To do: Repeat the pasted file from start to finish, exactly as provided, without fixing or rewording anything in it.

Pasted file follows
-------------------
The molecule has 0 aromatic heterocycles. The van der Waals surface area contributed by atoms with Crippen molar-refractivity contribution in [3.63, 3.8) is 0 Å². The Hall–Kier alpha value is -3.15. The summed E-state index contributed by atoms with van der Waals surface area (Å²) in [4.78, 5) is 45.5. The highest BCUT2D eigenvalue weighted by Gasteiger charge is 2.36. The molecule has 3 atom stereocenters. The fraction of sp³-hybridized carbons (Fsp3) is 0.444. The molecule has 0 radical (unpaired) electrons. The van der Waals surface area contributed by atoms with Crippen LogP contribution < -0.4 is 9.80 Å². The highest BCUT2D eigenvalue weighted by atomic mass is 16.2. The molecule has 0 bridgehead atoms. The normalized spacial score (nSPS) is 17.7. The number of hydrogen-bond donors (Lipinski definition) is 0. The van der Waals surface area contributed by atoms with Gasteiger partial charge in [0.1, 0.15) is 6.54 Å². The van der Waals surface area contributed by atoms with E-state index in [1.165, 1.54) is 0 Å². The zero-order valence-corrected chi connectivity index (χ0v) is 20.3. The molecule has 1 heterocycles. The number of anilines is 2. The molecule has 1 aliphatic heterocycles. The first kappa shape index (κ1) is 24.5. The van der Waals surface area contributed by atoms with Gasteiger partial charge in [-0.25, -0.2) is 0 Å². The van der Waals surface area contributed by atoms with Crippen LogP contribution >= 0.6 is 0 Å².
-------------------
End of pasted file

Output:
The molecule has 0 aromatic heterocycles. The van der Waals surface area contributed by atoms with Crippen molar-refractivity contribution in [3.63, 3.8) is 0 Å². The Hall–Kier alpha value is -3.15. The summed E-state index contributed by atoms with van der Waals surface area (Å²) in [4.78, 5) is 45.5. The highest BCUT2D eigenvalue weighted by Gasteiger charge is 2.36. The molecule has 3 atom stereocenters. The fraction of sp³-hybridized carbons (Fsp3) is 0.444. The molecule has 0 radical (unpaired) electrons. The van der Waals surface area contributed by atoms with Crippen LogP contribution < -0.4 is 9.80 Å². The highest BCUT2D eigenvalue weighted by atomic mass is 16.2. The molecule has 0 bridgehead atoms. The normalized spacial score (nSPS) is 17.7. The number of hydrogen-bond donors (Lipinski definition) is 0. The van der Waals surface area contributed by atoms with Gasteiger partial charge in [0.1, 0.15) is 6.54 Å². The van der Waals surface area contributed by atoms with E-state index in [1.165, 1.54) is 0 Å². The zero-order valence-corrected chi connectivity index (χ0v) is 20.3. The molecule has 1 heterocycles. The number of anilines is 2. The molecule has 1 aliphatic heterocycles. The first kappa shape index (κ1) is 24.5. The van der Waals surface area contributed by atoms with Gasteiger partial charge in [-0.25, -0.2) is 0 Å². The van der Waals surface area contributed by atoms with Crippen LogP contribution >= 0.6 is 0 Å².